Columbia Engineers Develop Flexible Sheet Camera

Columbia University engineers have developed flexible lens array that could be used to create a thin and flexible sheet camera. Their prototype adapts its optical properties when the sheet is bent, so it produces high quality images even when it is deformed. Shree K. Nayar, who led the research, says:

Cameras today capture the world from essentially a single point in space. While the camera industry has made remarkable progress in shrinking the camera to a tiny device with ever increasing imaging quality, we are exploring a radically different approach to imaging. We believe there are numerous applications for cameras that are large in format but very thin and highly flexible.

A sheet camera could be applied to objects to provide new methods for recording images. The military could use it on helmets or uniforms to record a soldier’s view of the battlefield, or the researchers suggest it could be wrapped around street lamps to take 360 degree images of public places. It could also be integrated into a car to provide better situational awareness for collision avoidance systems. Certainly, it could make some interesting consumer electronics.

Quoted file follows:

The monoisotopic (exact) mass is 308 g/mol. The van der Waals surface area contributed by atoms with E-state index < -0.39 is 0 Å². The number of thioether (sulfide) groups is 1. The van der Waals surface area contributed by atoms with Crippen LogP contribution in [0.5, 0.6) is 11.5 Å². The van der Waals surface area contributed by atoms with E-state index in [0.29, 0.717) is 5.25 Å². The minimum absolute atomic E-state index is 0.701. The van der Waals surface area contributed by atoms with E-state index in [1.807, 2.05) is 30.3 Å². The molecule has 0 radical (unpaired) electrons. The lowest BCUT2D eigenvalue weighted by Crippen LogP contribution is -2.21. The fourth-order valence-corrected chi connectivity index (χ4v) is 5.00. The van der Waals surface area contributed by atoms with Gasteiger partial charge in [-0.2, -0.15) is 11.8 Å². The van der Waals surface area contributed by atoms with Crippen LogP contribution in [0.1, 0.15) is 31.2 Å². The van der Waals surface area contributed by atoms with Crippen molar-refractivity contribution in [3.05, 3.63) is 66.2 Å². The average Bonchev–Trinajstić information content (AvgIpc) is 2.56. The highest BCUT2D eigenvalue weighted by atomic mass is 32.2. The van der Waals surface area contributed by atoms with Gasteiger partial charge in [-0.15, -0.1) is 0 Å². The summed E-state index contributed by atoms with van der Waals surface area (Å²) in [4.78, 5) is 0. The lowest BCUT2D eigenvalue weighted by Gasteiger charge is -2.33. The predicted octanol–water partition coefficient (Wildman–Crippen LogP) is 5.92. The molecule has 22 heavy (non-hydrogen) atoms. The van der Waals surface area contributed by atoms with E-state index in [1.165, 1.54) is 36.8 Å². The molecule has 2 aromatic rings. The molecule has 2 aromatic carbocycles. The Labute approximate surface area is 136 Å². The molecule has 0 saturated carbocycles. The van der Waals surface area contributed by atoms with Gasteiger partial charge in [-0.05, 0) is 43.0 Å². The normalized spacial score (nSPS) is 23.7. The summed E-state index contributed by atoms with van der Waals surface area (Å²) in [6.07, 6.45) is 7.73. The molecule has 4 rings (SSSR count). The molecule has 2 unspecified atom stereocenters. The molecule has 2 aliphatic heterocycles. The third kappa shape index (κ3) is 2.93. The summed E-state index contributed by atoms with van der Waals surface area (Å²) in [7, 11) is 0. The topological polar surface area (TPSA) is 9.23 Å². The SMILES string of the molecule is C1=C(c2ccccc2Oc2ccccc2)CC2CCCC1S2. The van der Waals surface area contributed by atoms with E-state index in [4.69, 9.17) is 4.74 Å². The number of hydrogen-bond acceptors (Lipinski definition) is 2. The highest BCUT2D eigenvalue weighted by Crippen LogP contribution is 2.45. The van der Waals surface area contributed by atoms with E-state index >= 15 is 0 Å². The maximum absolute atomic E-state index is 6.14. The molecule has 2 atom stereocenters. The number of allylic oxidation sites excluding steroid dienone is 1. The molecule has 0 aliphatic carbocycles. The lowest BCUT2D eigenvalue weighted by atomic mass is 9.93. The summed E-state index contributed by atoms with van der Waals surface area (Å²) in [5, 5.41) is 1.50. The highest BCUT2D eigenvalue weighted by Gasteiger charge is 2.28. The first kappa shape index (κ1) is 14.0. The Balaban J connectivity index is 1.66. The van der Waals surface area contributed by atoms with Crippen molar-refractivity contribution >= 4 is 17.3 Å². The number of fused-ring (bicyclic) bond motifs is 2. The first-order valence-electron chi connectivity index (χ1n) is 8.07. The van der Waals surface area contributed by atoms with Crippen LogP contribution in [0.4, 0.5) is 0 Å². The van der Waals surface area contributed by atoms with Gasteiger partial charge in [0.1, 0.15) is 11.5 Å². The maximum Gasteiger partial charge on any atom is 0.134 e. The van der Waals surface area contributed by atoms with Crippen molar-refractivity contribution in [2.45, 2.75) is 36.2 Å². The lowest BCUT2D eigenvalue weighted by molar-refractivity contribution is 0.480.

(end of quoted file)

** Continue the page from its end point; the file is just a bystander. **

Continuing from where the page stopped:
Researchers Yonghao Yue and Daniel Sims hold their "flexcam"

Researchers Yonghao Yue and Daniel Sims hold their “flexcam”

The new flexible camera works because it has a flexible detector array and a thin optical system that projects a high quality image on the array. Navar explains:

The adaptive lens array we have developed is an important step towards making the concept of flexible sheet cameras viable. The next step will be to develop large-format detector arrays to go with the deformable lens array. The amalgamation of the two technologies will lay the foundation for a new class of cameras that expand the range of applications that benefit from imaging.

The researchers will present their work at the International Conference on Computational Photography (ICCP) at Northwestern University in May.

Source: Columbia | Video and photos courtesy of the Computer Vision Laboratory

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